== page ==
Gold-studded microcapsule could lead to targeted chemotherapy
Researchers in Germany have developed a tiny microcapsule studded with gold nanoparticles that can release substances inside a tumour cell when hit with a laser impulse.
Scientists at the Max Planck Institute of Colloids and Interfaces in Potsdam, Germany, and Ludwig-Maximilian-University in Munich constructed microcapsules only a few thousandths of a millimetre in diameter.
The walls of the particles were made of alternating layers of positively and negatively charged polymers, allowing them to pass easily across a cells outer membrane.
The capsules were filled with a fluorescent marker dye, and were then studded with gold nanoparticles, before being exposed to cancer cells.
When bombarded with laser light, the gold particles heated up, splitting open the capsules? walls and releasing their contents inside the cells.
The method has so far only been used on isolated tumour cells but Professor Helmuth Mohwald, director of the Max Planck Institute of Colloids and Interfaces, said: "In principle, however, active substances could be released into the body this way." The next step is to find a way to target the microcapsules specifically to cancer cells.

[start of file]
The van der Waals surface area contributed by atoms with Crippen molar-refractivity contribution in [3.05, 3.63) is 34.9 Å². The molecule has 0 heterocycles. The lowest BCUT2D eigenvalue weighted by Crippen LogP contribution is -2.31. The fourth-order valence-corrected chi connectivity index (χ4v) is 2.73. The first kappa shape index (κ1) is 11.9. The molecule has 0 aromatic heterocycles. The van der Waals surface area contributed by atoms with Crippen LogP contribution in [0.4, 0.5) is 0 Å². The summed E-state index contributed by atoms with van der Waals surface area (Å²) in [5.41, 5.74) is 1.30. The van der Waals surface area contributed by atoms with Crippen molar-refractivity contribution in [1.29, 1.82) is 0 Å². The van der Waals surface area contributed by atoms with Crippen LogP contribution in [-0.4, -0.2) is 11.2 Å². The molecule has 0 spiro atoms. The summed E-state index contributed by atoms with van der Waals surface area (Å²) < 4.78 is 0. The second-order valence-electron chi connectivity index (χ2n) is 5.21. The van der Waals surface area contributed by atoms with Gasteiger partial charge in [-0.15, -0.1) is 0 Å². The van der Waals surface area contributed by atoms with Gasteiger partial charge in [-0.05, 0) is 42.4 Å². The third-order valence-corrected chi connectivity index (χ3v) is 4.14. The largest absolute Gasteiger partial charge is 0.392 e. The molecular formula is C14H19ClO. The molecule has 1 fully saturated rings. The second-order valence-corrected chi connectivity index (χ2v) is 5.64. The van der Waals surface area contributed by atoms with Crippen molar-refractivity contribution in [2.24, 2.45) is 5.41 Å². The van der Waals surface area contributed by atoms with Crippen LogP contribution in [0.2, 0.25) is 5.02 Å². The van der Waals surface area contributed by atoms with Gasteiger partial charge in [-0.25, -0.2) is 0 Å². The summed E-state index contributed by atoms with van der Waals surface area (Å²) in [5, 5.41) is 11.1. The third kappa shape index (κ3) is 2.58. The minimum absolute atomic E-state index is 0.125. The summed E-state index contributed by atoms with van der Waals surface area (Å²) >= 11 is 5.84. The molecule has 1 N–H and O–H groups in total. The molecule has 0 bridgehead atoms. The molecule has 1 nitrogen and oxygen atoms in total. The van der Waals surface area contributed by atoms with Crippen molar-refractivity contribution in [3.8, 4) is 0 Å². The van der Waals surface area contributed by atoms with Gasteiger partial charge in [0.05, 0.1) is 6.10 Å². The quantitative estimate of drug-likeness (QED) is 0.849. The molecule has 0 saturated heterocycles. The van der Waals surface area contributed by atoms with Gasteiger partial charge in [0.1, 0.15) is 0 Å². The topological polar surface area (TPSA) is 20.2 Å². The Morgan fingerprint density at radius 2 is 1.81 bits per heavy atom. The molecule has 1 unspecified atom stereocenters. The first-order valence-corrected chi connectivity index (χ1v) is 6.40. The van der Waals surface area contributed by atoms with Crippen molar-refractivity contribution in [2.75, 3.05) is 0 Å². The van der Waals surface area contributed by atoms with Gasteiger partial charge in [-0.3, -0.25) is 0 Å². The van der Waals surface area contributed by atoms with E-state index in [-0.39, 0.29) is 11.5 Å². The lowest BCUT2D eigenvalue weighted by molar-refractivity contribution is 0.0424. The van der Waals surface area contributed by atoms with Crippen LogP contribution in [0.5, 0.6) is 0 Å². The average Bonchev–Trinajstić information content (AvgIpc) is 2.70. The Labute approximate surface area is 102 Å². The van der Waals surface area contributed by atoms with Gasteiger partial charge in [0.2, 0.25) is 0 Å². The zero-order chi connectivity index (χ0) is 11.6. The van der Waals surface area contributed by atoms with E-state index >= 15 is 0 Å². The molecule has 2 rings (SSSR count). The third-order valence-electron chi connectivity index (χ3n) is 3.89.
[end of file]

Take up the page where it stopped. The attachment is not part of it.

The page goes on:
"We have to add some kind of feature to the capsules so that they only recognise the target cells," said Professor Mohwld. Only these cells would then allow microcapsules through their membrane.
Cancer Research UK cautiously welcomed the development. "This is interesting work there are many laboratories around the world trying out all manner of high-tech methods to target drugs to cancer cells," said Henry Scowcroft, senior information officer at the charity.
"This laser-activated technology, as with all other potential targeting mechanisms, needs to be proven to be safe and reliable if it is ever to be used to beat cancer." The research was published in the journal Angewandte Chemie.